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Adapt: Why Success Always Starts with Failure    by Tim Harford order for
by Tim Harford
Order:  USA  Can
Picador, 2012 (2011)
Hardcover, Softcover, CD, e-Book

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* * *   Reviewed by Carrol Wolverton

Adapt or die. Conventional wisdom isn't. If you've always done something a particular way, it's probably wrong. There are probably newer and better ways out there. New blood isn't new for long, neither are new ideas. Corporations by their very legal structure are designed to fail. If a good idea somehow emerges despite all efforts to squelch it, everyone jumps aboard to compete. This British economist may sound jaded at times, but he's also right. There's nothing like a Brit pointing out to Americans where we have gone wrong. They have a few of their own examples as well. He doesn't miss them.

The best and most productive ideas come from experimentation and failure. Both are required for success. Unfortunately, many organizations and companies fight like mad to hold onto the old order. People do, too, particularly when a change might mean job loss. I would add to this list educational administrations. Whereas students may be alive with new approaches, the older order resists all too often.

In the author's song of change, nothing is exempt. Evolutionary change can be watched and studied in our constantly evolving biological world. Guppies change color depending on where they hatch. The brightest guppies get eaten first if they enter or are born into the wrong environment.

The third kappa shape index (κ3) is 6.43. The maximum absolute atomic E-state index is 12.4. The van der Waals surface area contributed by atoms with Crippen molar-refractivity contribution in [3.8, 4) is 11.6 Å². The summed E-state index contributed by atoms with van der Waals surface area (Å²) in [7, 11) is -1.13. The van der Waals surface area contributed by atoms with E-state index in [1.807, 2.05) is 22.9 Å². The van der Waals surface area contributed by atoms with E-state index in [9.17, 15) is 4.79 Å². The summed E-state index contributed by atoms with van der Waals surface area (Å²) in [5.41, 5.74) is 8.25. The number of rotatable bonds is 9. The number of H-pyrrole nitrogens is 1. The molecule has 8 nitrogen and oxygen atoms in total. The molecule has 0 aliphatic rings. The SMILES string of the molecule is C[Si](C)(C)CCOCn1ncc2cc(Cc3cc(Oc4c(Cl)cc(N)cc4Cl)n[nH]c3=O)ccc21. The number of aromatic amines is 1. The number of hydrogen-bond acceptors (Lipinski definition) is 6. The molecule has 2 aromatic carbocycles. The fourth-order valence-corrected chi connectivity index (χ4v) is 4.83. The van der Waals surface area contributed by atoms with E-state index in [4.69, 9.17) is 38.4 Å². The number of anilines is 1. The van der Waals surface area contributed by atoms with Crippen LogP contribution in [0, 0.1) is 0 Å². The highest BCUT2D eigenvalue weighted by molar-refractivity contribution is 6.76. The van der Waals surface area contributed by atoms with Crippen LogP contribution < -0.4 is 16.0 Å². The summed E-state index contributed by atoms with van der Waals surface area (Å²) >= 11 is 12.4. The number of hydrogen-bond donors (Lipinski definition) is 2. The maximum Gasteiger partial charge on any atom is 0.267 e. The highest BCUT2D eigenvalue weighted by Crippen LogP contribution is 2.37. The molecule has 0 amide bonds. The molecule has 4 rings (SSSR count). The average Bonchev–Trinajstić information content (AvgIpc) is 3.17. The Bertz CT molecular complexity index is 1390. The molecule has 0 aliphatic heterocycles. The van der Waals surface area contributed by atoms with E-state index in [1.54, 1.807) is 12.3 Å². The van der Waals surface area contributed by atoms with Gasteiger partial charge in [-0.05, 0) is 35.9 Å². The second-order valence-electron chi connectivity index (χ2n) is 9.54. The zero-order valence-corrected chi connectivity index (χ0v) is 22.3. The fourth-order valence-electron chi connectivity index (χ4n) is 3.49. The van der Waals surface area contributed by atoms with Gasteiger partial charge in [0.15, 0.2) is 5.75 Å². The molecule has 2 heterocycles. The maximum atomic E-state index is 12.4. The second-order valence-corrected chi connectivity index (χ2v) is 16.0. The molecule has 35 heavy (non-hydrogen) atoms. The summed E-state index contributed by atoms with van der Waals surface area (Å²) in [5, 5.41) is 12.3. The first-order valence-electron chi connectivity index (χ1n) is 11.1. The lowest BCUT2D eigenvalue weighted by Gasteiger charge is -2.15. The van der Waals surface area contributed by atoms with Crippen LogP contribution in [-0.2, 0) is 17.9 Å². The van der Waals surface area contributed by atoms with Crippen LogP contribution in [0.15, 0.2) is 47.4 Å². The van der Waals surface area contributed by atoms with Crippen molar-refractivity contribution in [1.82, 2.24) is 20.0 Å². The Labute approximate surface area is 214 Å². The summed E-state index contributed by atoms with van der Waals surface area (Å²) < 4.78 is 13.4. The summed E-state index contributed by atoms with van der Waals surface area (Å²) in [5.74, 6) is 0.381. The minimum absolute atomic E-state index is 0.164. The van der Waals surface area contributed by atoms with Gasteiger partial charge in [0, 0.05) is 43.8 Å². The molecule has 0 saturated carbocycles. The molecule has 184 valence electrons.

How do people handle changes? Badly. How dare you threaten my job? I don't care if DNA evidence says this convicted criminal is innocent. We think he did it anyway and used a condom. Don't tell me I'm doing something wrong.

The bigger and more structured an organization, the harder it is to implement change or introduce new ideas. Leaders fight innovation and often see it as a threat to authority. It takes a very secure individual to admit publicly that he or she is wrong. Humans are masters at deluding themselves. Harford offers a long list as evidence.

Whistleblowers are a good thing when not destroyed by ridicule. He recommends cash awards or prizes as a way to get new ideas out there without destroying the innovator. The correct way to study changes needed is through controlled experiments with control groups and careful, documented observation. Too often, this does not occur. One tragic example is Dr. Spock's iconic baby book that recommended that babies should sleep on their stomachs. Although it made perfect sense to the good doctor, it also resulted in crib deaths. No one studied the subject until generations later.

Is any corporation doing things right? Harford offers Whole Foods Markets as one example. He also likes Google's corporate strategy, which is no strategy. We must learn to fail productively.

Although highly opinionated, Tim Harford's well-written book reads like a long lecture on change. Medical blood letting went on for some three hundred years before being debunked. Adaptation requires more modern human bloodletting.

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